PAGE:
I realize that since the Powers rule was adopted our court has not raised the amount of an option as determined by the lower court. We have reinstated the jury verdict in several cases,1 but I would not do so here since the jury award is excessive. If the purpose of the Powers rule is to be furthered, i.e., elimination of unnecessary retrials,2 I see no reason why this court should not, in an unusual but proper case such as this, raise the amount of the option to a reasonable figure where the amount set by the lower court is not within the range of reasonably debatable amounts and is, therefore, unreasonable.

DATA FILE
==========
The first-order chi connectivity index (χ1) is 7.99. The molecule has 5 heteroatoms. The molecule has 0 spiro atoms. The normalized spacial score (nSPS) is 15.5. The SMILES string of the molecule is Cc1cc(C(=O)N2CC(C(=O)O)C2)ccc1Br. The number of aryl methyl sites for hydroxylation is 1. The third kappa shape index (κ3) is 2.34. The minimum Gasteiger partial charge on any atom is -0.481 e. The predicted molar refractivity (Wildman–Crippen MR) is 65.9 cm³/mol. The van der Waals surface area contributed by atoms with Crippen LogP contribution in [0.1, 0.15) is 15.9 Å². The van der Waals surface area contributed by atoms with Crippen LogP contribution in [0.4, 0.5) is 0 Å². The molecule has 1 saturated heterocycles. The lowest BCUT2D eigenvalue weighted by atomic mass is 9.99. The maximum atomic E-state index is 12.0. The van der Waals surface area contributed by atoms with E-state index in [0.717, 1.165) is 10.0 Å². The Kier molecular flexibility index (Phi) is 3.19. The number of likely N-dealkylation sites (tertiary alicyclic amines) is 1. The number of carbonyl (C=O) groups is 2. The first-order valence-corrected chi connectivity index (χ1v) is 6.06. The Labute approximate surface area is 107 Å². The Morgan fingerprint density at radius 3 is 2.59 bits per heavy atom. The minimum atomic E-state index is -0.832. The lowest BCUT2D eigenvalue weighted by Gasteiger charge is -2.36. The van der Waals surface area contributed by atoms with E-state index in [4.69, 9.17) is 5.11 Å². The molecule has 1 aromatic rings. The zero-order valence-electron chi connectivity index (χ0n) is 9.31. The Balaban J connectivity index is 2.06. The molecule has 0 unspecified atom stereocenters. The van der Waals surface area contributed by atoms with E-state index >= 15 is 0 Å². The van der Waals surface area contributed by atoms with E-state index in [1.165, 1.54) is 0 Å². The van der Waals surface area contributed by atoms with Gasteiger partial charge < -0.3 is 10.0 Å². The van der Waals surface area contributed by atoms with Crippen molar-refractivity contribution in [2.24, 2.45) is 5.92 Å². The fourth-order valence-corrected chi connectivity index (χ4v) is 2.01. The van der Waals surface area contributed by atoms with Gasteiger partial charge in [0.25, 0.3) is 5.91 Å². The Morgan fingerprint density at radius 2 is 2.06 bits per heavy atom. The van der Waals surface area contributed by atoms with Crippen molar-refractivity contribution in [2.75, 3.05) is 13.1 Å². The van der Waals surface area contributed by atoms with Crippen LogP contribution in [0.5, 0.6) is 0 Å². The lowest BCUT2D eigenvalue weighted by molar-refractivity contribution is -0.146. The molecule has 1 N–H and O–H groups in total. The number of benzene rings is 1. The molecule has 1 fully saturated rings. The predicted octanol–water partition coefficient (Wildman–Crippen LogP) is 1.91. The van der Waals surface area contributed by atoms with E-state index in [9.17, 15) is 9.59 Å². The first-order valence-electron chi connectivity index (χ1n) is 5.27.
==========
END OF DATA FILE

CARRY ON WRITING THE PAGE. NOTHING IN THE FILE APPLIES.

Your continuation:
1. Powers v. Allstate Ins. Co. (1960), 10 Wis.2d 78, 102 N.W.2d 393.
1. Makowski v. Ehlenbach (1960), 11 Wis.2d 38, 103 N.W.2d 907; DeLong v. Sagstetter (1962), 16 Wis.2d 390, 114 N.W.2d 788; O'Brien v. State Farm Mut. Automobile Ins. Co. (1962), 17 Wis.2d 551, 117 N.W.2d 654.
2. "We have found the Powers rule to be a valuable tool, both in this court and in trial courts, to avoid unnecessary retrials." Spleas v. Milwaukee & S. T. Corp. (1963), 21 Wis.2d 635, 646, 124 N.W.2d 593.